To the Daily:

RHA president has left assembly reeling

As a president of a council in a residence hall here on campus, I am appalled by the actions of Andrew Eastman, the Residence Hall Association president who is being charged with indecent exposure. Obviously the incident in question is unacceptable for someone who is supposed to uphold the laws of the residence hall, but what is worse is what Eastman has done to the RHA assembly.

Leaders are people who motivate their followers to stand and lead with them, not behind them. After reading many pages of RHA minutes, I have come to understand that the five RHA executive board members who have recently quit did not resign strictly because of this one incident, but because of his lack of interest in what they had to say and what RHA really stands for. In the end, not one of the members who resigned seemed to support Eastman.

The saddest part of this whole fiasco is that Eastman has hardly flinched in light of it all. Shouldn’t a leader feel the least bit remorseful for losing his closest people? If I were to lose my board, my council wouldn’t be able to function. The members of my board lead the organization just as much as I do. An executive board is a team, not a hierarchy.

And what about RHA? Where will the organization go from here? After the outrage about the Michigan Student Assembly, then-president Zack Yost had the decency to step down and save MSA some credibility. Will RHA ever be able to be taken seriously again?

Ali McKenna

LSA sophomore

The letter writer is the co-chair of Couzens Hall Active Multi Ethnic Organization

Letter gets reality of Gaza wrong

In a letter to the editor last week, Hena Ashraf claimed that “Gaza is under siege by Israel” and that the American media is biased in favor of Israel because it does not report the “large-scale humanitarian crisis” in Gaza (Coverage of Gaza vigil shows Daily bias, 01/29/2008). These claims are false and misrepresent the facts on the ground.

On an almost daily basis, Israel permits fuel, food and medicine to enter Gaza. If Israel can be accused of anything, it is putting the lives of Gazans ahead of the lives of its own citizens. Israel permitted trucks carrying essential supplies to enter Gaza even though on at least one occasion according to the Israeli Security Agency there was an attempt to smuggle potassium nitrate, which is used to propel rockets, under the guise of sugar. Also, in countless other instances the border crossings that allow the movement of goods between Israel and Gaza have been shelled by mortars and Qassam rockets.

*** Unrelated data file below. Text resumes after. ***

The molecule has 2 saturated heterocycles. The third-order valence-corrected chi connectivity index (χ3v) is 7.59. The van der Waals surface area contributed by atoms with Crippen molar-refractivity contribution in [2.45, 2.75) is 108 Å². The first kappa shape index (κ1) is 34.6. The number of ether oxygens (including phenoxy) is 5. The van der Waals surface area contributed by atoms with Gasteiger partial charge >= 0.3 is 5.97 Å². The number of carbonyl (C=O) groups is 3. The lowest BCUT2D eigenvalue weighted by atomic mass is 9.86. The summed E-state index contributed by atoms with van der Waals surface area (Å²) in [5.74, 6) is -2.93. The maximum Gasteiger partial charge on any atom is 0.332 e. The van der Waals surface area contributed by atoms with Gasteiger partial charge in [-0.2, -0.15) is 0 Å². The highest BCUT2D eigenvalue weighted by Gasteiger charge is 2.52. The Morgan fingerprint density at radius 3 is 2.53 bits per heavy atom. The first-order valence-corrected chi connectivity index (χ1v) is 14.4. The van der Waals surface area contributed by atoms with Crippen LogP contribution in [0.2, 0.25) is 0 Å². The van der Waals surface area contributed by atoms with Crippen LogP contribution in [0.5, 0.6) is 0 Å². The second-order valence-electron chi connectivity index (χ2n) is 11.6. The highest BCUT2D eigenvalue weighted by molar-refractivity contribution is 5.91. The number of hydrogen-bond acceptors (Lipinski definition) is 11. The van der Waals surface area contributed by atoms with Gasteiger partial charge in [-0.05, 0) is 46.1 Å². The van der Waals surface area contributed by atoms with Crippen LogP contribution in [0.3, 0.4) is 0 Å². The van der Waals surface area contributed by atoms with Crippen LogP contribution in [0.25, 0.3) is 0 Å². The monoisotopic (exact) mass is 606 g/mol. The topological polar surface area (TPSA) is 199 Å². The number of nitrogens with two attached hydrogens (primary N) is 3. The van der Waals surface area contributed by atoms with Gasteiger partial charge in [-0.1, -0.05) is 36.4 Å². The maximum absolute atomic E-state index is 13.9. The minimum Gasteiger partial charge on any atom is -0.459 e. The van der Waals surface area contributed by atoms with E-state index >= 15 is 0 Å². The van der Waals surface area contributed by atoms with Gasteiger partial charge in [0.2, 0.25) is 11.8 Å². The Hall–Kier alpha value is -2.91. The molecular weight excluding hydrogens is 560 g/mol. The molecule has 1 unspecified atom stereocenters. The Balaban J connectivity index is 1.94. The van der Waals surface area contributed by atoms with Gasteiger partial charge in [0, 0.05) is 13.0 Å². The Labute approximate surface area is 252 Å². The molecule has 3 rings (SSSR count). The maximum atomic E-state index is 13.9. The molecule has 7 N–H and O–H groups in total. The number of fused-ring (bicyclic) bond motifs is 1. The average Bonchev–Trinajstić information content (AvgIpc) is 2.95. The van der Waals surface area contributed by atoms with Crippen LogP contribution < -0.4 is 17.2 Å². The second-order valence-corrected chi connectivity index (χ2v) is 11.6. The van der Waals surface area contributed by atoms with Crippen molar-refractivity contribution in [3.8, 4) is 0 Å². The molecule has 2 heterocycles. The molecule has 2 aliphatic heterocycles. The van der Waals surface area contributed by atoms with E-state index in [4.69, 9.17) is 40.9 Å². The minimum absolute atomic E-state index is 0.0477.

Credible foreign media outlets like the World Tribune in an article on Jan 3 have documented such abuse of humanitarian aid to Gaza. Over the past few weeks Hamas and other groups have fired hundreds of rockets at Israeli civilian targets. At the same time, Hamas claimed that patients were dying in hospitals due to a lack of electricity and that starving children were on the verge of death due to lack of food, blaming the problems on Israel. Yet some reports on the ground show that food supplies remain adequate, as sources told The Jerusalem Post in article on Jan. 22.

The most recent humanitarian crisis was cynically engineered by Hamas in order to promote hatred of the Israeli people and to rally the support of Gaza’s population behind Hamas. As long as the Hamas government prefers to smuggle rockets and explosives into Gaza to be fired at Israeli citizens instead of investing in the needs of the people, peace will remain a distant dream. Peace can only be achieved through tolerance and sincere humanitarian action. Tactics of blaming the victim merely prolong the conflict.

I hope that the next time anyone claims the media is biased in favor Israel, that person will take a more objective and fair look at the facts on the ground

Ari Siegel

Business junior

The letter writer is an advisor for Israel IDEA

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